What to Know
- Authorities were able to catch the father suspected of throwing his baby into the East River, thanks to NYPD's overseas detectives
- James Currie was captured in Thailand, and it was NYPD detectives based in Singapore and Abu Dhabi who were able to track him
- The NYPD has detectives stationed in more than a dozen countries overseas, parts of the liaison program started after 9/11
When a father was accused of dumping his 8-month-old child into the East River earlier this month, NYPD detectives based overseas were the ones who helped track him to Thailand.
NYPD Intelligence Sgt. Edward Lee is based in Singapore and meets regularly with his counterparts with the Royal Thai Police. With a couple of calls, Thai authorities were notified to be on the lookout, and they were standing at the ready to deny the suspect entry to their country as soon as his plane landed.
Two hours later, Lee was sitting in an airport interrogation room helping to question suspect James Currie.
Lee told News 4's I-Team in an exclusive interview, "We have the ability and the capability to bring someone to justice no matter where they may flee throughout the world."
Police said Currie fled New York after his son’s body was found floating near the Brooklyn Bridge. A search for him across the city for him turned up nothing -- and then detectives learned he was already in the air en route to Abu Dhabi.
In addition to alerting Homeland Security Investigations Agents and U-S Customs officers, the NYPD reached out to its liason officer based in Abu Dhabi. Det. Andrew Kamarchevakul alerted his counterparts, and local authorities raced to meet the plane at the gate.
"They knew the severity of the case and they wanted to help out," said Kamarchevakul. But Currie had quickly changed flights and was now en route to India with a final stop planned for Thailand. NYPD intelligence commanders put Kamarchevakul on the next flight to Bangkok, asking Lee to request Thai police to be at the ready.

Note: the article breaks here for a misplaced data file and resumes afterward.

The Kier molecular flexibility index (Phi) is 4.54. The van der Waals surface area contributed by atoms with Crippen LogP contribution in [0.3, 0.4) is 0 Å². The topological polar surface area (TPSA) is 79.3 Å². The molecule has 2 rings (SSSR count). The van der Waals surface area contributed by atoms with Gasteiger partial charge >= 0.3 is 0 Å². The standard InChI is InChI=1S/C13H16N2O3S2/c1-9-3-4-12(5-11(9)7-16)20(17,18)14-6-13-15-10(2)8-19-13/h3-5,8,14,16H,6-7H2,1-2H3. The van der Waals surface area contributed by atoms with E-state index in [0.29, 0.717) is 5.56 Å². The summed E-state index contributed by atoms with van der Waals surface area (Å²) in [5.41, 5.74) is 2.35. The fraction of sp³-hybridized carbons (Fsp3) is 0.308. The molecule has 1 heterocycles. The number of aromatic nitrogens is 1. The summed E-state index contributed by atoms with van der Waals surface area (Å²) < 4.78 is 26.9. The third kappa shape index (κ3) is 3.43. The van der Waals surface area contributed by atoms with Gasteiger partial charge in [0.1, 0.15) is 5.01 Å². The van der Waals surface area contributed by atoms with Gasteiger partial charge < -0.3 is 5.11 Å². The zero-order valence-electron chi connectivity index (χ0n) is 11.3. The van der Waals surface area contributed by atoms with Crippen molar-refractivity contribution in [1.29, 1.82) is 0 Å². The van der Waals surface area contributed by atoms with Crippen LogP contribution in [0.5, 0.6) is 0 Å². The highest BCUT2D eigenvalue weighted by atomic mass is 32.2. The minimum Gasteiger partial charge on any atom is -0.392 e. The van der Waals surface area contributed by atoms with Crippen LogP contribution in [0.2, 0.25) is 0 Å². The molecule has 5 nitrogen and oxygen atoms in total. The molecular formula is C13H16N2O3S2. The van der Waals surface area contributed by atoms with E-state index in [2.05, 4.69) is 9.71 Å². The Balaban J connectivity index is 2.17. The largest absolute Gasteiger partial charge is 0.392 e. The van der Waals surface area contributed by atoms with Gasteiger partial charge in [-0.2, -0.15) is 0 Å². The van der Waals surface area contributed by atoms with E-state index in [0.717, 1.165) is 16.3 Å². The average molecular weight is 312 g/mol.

"It’s 1, 2 in the morning," Kamarchevakul said. "So guys are getting up. We have to act quickly or he is going to get into the country. And it's going to be much more difficult to find him."
Bangkok is a city of about 10 million people.
Lee said the Thai police agreed to cooperate so readily because of the close working relationship forged through the liason program.
"We have a great working relationship," said Lee, who has been embedded in various police departments across Asia over the last three years. "I was able to reach out to them and have them deny entry until I arrived."
The NYPD liason program was originally started after 9/11, meant to improve terror threat information between police departments across the globe. The NYPD has detectives stationed in more than a dozen overseas countries from Britain to Israel to Australia.
Deputy Commissioner John Miller said increasingly, liason officers are being used to help catch international fugitives accused of major New York crimes.
“You can run fast, you can run far, and any law enforcement agency can figure out how to chase you,” Miller said. “What we want to be positioned as is, rather than chasing you, we are waiting for you when you get there.”
On the same day Currie was caught in Thailand, an NYPD detective based in the Dominican Republic was hiking through mountains and fields with Dominican authorities, tracking down two key witnesses needed for a major trial being held in the Bronx.
Miller said having detectives working alongside foreign counterparts, speaking the language, meeting regularly, makes a big difference.
"There’s a big difference when it’s a routine contact from a known player that you deal with all the time than some call from an agency far away. It cuts through language barriers, trust barriers and makes things happen much more quickly."
In the Currie case, Miller points out he was tracked across the globe to Thailand and returned to New York for trial in just a matter of days.
The funding for the detectives' travel overseas is provided by the not-for-profit New York City Police Foundation.